How Bad Are U.S. Wildfires? Even Hawaii Is Battling a Surge.

The expense of renting helicopters, which can cost more than $1,000 an hour, plus the geography of the state, an island chain in the Pacific, also weigh on the minds of firefighters.

“It’s not like the mainland where you can drive in crews from other states,” said Kevin Kaneshiro, 37, the captain at the nearby fire station in Honoka’a, which responded to the Pa’auilo fire. “You have to make do with what you have.”

Mr. Mora, who has a project to bolster native vegetation by planting thousands of trees around Hawaii, said that the spike in wildfire activity also stems from social problems, such as the islands’ acute housing shortage.

“Many of the wildfires here get triggered by the homeless, who mean no harm,” Mr. Mora said. “These people need to eat, they need to cook their own food, next thing you know a tiny accident triggers a blaze.”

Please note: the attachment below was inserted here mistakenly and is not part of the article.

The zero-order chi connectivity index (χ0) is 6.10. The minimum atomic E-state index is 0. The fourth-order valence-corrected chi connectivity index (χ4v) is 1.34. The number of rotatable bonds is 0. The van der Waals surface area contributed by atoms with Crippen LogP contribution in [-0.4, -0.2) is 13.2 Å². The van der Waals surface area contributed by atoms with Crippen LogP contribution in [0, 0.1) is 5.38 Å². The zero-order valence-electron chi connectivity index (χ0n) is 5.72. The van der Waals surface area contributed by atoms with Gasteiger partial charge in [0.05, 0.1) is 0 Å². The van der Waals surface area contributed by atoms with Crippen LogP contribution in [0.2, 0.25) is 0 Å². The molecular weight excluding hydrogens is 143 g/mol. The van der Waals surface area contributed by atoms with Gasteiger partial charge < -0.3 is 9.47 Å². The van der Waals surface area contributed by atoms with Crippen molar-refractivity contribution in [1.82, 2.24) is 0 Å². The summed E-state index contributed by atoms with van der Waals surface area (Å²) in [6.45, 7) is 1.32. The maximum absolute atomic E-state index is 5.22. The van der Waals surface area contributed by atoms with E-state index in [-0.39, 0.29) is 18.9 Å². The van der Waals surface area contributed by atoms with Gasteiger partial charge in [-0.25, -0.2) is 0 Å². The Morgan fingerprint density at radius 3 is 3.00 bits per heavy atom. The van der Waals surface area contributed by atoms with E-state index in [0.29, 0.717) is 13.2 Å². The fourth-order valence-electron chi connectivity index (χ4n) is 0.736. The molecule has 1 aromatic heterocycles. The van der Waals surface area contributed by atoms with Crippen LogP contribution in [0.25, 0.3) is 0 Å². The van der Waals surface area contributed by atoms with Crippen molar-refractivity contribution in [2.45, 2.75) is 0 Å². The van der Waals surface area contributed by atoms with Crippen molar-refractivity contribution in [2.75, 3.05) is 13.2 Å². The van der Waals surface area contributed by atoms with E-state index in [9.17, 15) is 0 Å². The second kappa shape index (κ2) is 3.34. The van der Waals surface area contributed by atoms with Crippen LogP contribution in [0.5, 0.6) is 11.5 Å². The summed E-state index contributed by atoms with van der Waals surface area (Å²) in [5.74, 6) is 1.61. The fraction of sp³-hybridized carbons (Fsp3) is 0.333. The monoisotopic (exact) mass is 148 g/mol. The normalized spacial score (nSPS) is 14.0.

In Pa’auilo, residents remain unnerved by just how close the recent wildfire got to their homes. Some areas alongside the fire scar were still smoldering in late June, with residents calling the local fire station to extinguish the pop-up blazes.

As if highlighting the risks, guinea grass has already begun sprouting on land blackened by the fire. Cole Ahuna, whose home was almost consumed by it, wondered what could happen if the grasses continue to grow, the dry weather persists and the winds pick up again.

“The fire got all the way to the horse pasture before the dozers came and cut it off,” said Mr. Ahuna, 19. “Something like this was unheard of around here when I was growing up. Now it’s a different world.”



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